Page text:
Insulin pen barred as 'dangerous weapon'

By Debbie Porteous

Steve Chisholm and wife Beth take the insulin pen everywhere they go. Photo / Supplied
Steve Chisholm and wife Beth take the insulin pen everywhere they go. Photo / Supplied

A couple were stopped by security guards from taking an insulin pen into last week's All Blacks test match in Dunedin because it was deemed a "dangerous weapon".

Queenstown real estate agent Beth Chisholm said she kept the insulin pen and a blood tester in her handbag for her husband Steve, a type-1 diabetic and "never, ever" went anywhere without it. The couple had been to many games at Carisbrook and never had an issue with the insulin pen.

The security guards found the insulin pen when they checked Mrs Chisholm's handbag as the couple entered the ground. She stressed to them the importance of having the medication at hand at all times.

She was told by the guards her husband "needed to eat prior to the game", that there would be first aid posts within the venue which would have insulin for anyone needing it, and that they should always carry sweets in case the diabetic had a "low".

They took the insulin pen to their car, but during the game Mrs Chisholm checked at a St John first aid post to find they did not have the insulin her husband needed.

"This is of great concern to us, not only for other insulin-dependent diabetics, but also those people who need to carry EpiPens for allergic reactions. It is not always easy to find a first aid post when you only have a short-time frame in order to administer medication."

Diabetes specialist Professor Jim Mann said yesterday it was "ridiculous" someone should not be allowed to take their insulin pen into a rugby match.

"In my 35 years, or more, as a specialist in the area of diabetes, I have never heard anything so ludicrous. I hope you are going to write it up as a farce."

A St John spokeswoman said qualified staff working at matches did have medication for administering case of diabetic lows. St John was unaware that people were not allowed to bring insulin pens into match venues, she said. Rugby authorities were also surprised to hear of the incident.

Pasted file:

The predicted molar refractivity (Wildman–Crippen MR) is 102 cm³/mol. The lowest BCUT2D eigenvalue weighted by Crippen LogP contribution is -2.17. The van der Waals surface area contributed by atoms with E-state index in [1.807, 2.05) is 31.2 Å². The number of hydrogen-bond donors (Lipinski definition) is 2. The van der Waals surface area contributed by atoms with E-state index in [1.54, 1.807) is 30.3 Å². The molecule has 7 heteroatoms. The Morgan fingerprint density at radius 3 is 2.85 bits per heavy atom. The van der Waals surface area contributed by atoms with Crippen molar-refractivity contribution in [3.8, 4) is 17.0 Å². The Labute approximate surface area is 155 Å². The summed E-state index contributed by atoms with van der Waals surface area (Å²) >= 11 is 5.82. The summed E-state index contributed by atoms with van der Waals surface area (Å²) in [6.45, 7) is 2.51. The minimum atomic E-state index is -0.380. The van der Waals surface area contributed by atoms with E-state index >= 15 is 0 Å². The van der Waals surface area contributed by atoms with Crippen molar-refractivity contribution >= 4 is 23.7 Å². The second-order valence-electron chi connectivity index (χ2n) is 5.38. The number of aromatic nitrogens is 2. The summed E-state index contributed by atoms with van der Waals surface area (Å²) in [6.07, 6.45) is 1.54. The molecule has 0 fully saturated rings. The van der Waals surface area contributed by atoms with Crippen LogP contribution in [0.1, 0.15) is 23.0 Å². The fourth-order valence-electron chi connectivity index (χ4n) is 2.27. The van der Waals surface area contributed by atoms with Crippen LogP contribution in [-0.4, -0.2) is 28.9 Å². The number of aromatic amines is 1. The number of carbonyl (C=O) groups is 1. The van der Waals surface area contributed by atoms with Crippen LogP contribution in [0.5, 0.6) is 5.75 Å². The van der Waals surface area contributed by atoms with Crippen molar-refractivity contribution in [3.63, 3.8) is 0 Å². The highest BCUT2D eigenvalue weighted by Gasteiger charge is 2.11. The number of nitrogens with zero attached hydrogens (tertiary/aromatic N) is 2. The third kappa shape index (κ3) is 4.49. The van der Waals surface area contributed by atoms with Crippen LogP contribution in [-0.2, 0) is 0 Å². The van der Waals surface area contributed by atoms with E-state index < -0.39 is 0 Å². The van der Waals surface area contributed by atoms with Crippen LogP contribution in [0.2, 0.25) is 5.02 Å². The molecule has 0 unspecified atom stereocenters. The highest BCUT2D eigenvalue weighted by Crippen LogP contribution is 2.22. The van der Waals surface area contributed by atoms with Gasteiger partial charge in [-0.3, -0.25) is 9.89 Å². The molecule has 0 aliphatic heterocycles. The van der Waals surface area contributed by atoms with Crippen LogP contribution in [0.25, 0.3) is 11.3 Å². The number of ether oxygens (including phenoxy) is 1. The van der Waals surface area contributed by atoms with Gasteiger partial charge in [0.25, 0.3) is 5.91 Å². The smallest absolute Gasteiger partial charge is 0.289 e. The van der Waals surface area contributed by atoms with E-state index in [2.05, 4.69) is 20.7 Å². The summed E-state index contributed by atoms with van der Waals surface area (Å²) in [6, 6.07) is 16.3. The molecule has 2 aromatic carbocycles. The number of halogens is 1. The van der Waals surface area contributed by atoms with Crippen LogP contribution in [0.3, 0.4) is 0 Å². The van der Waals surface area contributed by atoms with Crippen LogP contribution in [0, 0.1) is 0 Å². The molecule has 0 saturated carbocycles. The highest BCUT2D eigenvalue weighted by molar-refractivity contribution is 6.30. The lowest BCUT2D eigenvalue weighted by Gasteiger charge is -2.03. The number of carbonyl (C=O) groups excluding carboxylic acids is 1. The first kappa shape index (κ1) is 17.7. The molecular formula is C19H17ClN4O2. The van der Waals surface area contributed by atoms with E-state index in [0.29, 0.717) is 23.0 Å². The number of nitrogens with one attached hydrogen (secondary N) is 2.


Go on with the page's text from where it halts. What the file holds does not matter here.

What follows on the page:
Richard Reid, the general manager of the Otago Rugby Football Union, which hosted the game, described it as "very unfortunate" and said security processes would be reviewed as part of a general review of how the test match went. He said the union provided the security as part of its contract with the New Zealand Rugby Union.

Before the match it was agreed with Rugby World Cup organisers that security company ADT Armourguard would provide security at the game under Cup rules, as a practice run for the upcoming tournament.

He did not know what specific rules the security company followed when it came to determining what was considered to be a weapon, but would be surprised if it was its policy that insulin pens were considered a weapon.

The Chisholms' experience was "very odd", Mr Reid said.

He hoped guards would check with superiors when a ticket holder said a needle was for insulin, and was concerned security staff appeared to be advising people they did not need insulin because it was available on the grounds.

"Clearly, these things are never deliberate. We don't set out to deliberately upset people, but from time to time we do have issues with people working at games and we apologise about that."

If the Chisholms wanted to contact him the union was more than happy to have them as its guests at next month's Otago Southland game, he said.

NZRU general manager of public affairs Nick Brown said it was not the union's policy to stop people taking insulin pens to games and the incident was "unusual".

A Rugby World Cup spokesman said this appeared to be a case of an "overzealous individual" trying to do the right thing, but getting it wrong.

The health and safety of all of its fans was a priority for Rugby NZ, and certainly people who needed medication with them at all times should be able to take it in with them.


- Otago Daily Times

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